Secondly, the rules employ standard unit sizes, and only one formation for each size. So for infantry you have 'troops' of 10 figures in 2 ranks, 'regiments' of 20 figures in 4 ranks, 'hordes' of 40 figures in 4 ranks, and finally 'legions' of a hefty 60 figures in 6 ranks. Figures are not removed during fighting, but hits are recorded using whatever system you prefer (counters, dice, written record, etc.). This standardisation really does aid simplification, but I felt the need to allow units above troop size to go 'shallow' if they wanted, by halving their depth. This derives from the willingness of many ancient armies to thin out their lines if needed to cover the right frontage, especially when outnumbered. I decided not to allow this change of formation to affect fighting qualities in any way, in accordance with the simple nature of the original rules. You might think a unit of 40 skirmishers in a 4 rank block is a bit odd, but such troop types are usually restricted to troop or regiment size. Breaking them up into individual troops of 10 figures easily represents their flexible nature.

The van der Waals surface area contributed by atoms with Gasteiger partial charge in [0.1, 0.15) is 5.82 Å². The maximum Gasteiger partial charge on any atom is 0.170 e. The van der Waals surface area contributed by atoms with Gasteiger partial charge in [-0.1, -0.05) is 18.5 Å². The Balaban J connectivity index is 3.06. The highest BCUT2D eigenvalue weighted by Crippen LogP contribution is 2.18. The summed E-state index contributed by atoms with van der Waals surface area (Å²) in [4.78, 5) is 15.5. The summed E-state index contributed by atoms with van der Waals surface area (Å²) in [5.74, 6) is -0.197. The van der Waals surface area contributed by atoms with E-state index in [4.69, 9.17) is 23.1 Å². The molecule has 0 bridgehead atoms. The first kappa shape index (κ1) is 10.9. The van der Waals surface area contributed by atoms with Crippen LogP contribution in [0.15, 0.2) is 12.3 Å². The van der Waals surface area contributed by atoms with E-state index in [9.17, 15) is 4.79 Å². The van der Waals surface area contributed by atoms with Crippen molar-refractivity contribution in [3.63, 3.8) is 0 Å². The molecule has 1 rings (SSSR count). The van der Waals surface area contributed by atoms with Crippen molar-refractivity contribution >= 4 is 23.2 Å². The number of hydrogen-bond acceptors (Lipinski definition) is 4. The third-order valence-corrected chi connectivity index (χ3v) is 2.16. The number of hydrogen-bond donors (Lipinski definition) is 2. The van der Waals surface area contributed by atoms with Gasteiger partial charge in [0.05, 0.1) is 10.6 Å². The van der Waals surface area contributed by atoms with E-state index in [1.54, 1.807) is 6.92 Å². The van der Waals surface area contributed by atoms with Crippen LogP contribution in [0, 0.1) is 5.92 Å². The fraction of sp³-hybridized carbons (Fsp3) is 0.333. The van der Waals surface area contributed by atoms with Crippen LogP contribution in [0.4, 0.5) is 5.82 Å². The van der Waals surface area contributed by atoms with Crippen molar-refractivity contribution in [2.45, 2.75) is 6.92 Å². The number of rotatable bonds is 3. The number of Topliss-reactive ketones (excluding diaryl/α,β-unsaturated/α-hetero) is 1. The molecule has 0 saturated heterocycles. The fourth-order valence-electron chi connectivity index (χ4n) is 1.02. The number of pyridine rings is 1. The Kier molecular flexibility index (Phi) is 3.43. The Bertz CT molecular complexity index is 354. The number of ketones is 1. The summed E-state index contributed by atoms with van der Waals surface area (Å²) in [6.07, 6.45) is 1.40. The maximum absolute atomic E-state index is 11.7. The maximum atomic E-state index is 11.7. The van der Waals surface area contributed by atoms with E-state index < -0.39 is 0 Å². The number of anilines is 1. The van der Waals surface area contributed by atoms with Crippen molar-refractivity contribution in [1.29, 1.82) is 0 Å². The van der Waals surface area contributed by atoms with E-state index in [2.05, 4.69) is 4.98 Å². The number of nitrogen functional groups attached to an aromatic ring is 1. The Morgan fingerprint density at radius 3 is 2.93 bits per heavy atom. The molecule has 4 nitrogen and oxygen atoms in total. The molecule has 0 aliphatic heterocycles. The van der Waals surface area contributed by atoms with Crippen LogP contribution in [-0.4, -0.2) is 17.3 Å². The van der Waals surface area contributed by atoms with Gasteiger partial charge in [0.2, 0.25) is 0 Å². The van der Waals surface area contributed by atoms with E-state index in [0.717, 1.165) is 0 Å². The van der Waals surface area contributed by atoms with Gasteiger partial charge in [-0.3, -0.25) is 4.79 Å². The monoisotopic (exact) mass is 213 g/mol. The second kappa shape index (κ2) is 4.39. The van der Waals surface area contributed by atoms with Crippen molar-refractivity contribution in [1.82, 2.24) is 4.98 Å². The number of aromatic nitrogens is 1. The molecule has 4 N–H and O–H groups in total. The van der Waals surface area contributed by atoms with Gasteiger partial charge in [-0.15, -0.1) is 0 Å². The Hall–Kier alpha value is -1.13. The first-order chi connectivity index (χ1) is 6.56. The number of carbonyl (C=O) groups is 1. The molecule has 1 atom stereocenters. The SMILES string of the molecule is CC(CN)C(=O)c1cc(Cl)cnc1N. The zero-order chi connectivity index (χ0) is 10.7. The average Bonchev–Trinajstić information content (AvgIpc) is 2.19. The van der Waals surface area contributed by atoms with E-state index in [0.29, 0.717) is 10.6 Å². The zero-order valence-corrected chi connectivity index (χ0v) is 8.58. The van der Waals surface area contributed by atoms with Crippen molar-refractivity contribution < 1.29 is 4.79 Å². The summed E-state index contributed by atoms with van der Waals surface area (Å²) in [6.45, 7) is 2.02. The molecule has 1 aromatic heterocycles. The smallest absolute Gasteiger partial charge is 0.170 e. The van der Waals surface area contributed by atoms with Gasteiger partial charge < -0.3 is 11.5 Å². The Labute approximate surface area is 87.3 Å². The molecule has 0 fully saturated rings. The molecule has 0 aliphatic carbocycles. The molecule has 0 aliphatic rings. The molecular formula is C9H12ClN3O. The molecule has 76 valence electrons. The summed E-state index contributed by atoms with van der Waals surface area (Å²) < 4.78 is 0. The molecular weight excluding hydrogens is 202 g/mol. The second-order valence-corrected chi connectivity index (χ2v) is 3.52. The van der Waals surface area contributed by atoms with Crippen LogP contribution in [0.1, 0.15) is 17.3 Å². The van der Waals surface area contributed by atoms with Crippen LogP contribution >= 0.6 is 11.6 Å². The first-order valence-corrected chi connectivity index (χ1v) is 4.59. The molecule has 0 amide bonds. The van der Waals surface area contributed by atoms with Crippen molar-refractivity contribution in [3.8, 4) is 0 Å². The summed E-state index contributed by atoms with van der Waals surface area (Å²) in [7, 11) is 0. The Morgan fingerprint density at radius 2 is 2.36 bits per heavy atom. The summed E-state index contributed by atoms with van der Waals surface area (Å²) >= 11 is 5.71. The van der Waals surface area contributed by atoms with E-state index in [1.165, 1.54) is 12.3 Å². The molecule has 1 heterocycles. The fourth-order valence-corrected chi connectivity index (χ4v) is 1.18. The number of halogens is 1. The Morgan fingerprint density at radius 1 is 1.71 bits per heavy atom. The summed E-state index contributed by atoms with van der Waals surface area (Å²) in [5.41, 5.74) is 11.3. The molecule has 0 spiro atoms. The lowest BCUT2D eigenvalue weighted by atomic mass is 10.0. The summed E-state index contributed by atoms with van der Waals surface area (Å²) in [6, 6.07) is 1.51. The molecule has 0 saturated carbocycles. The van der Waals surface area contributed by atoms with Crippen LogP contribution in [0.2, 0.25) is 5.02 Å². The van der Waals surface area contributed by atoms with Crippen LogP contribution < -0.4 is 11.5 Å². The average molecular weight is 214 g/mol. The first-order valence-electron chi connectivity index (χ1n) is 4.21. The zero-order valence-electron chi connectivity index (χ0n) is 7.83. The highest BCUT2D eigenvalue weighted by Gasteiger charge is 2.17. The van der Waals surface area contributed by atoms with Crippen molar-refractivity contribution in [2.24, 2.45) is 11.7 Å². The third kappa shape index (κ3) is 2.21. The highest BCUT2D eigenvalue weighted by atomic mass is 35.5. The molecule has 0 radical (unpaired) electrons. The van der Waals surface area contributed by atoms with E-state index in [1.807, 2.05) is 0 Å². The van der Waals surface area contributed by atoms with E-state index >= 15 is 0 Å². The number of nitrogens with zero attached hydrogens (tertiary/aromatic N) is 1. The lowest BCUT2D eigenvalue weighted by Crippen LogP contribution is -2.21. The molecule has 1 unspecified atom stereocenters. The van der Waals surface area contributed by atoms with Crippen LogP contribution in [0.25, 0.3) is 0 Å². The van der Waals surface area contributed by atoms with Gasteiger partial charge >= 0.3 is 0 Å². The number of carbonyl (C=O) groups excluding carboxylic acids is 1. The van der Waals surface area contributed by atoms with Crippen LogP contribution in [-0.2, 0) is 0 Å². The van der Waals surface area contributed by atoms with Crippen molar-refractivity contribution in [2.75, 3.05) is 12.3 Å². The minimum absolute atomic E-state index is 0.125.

The other main simplifying process is having stat tables very akin to Hail Caesar, Warmaster or Warhammer, enhanced by Special Rules. I have had my reservations about this type of approach in the past, in particular with the tendency to build up too many special rules which can be forgotten or which tend to slow up play as you try and work out what they mean. But if you have the sense to keep special rules to a minimum, they can work quite well. Their particular role in simplification is neatly summed up by Dan Mersey in his intro to Lion Rampant - "gain period feel by differing profiles for troops; avoid complex core rules". So having stat tables allows you to keep the core rules straightforward, avoiding all those ifs, buts and maybes as well as the various tables for shooting and melee along with their lists of modifiers.